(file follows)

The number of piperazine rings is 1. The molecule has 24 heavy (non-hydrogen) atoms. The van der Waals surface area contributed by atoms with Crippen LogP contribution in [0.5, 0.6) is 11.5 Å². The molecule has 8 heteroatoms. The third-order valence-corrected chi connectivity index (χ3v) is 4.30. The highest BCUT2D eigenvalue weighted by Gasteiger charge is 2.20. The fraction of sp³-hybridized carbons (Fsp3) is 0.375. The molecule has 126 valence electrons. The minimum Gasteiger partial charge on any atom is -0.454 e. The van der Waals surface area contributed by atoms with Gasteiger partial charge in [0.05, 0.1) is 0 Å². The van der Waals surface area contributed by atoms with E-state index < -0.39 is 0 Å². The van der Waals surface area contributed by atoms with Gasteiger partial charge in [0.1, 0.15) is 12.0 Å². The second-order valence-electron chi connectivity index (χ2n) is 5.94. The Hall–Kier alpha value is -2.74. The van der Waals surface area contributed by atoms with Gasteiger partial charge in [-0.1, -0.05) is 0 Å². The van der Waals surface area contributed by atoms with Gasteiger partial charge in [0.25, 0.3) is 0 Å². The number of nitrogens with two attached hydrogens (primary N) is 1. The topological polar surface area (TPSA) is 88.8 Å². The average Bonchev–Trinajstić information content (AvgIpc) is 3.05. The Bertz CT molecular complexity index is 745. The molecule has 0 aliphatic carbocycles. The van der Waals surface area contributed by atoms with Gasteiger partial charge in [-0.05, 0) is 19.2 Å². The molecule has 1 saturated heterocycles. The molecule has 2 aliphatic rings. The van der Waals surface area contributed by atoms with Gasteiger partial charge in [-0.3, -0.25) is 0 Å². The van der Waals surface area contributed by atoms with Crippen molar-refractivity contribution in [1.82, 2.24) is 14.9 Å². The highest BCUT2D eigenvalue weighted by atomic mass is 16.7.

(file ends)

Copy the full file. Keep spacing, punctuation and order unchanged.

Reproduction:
The number of piperazine rings is 1. The molecule has 24 heavy (non-hydrogen) atoms. The van der Waals surface area contributed by atoms with Crippen LogP contribution in [0.5, 0.6) is 11.5 Å². The molecule has 8 heteroatoms. The third-order valence-corrected chi connectivity index (χ3v) is 4.30. The highest BCUT2D eigenvalue weighted by Gasteiger charge is 2.20. The fraction of sp³-hybridized carbons (Fsp3) is 0.375. The molecule has 126 valence electrons. The minimum Gasteiger partial charge on any atom is -0.454 e. The van der Waals surface area contributed by atoms with Gasteiger partial charge in [0.05, 0.1) is 0 Å². The van der Waals surface area contributed by atoms with E-state index < -0.39 is 0 Å². The van der Waals surface area contributed by atoms with Gasteiger partial charge in [0.1, 0.15) is 12.0 Å². The second-order valence-electron chi connectivity index (χ2n) is 5.94. The Hall–Kier alpha value is -2.74. The van der Waals surface area contributed by atoms with Gasteiger partial charge in [-0.1, -0.05) is 0 Å². The van der Waals surface area contributed by atoms with Gasteiger partial charge in [0.25, 0.3) is 0 Å². The number of nitrogens with two attached hydrogens (primary N) is 1. The topological polar surface area (TPSA) is 88.8 Å². The average Bonchev–Trinajstić information content (AvgIpc) is 3.05. The Bertz CT molecular complexity index is 745. The molecule has 0 aliphatic carbocycles. The van der Waals surface area contributed by atoms with Gasteiger partial charge in [-0.05, 0) is 19.2 Å². The molecule has 1 saturated heterocycles. The molecule has 2 aliphatic rings. The van der Waals surface area contributed by atoms with Gasteiger partial charge in [-0.3, -0.25) is 0 Å². The van der Waals surface area contributed by atoms with Crippen molar-refractivity contribution in [1.82, 2.24) is 14.9 Å². The highest BCUT2D eigenvalue weighted by atomic mass is 16.7.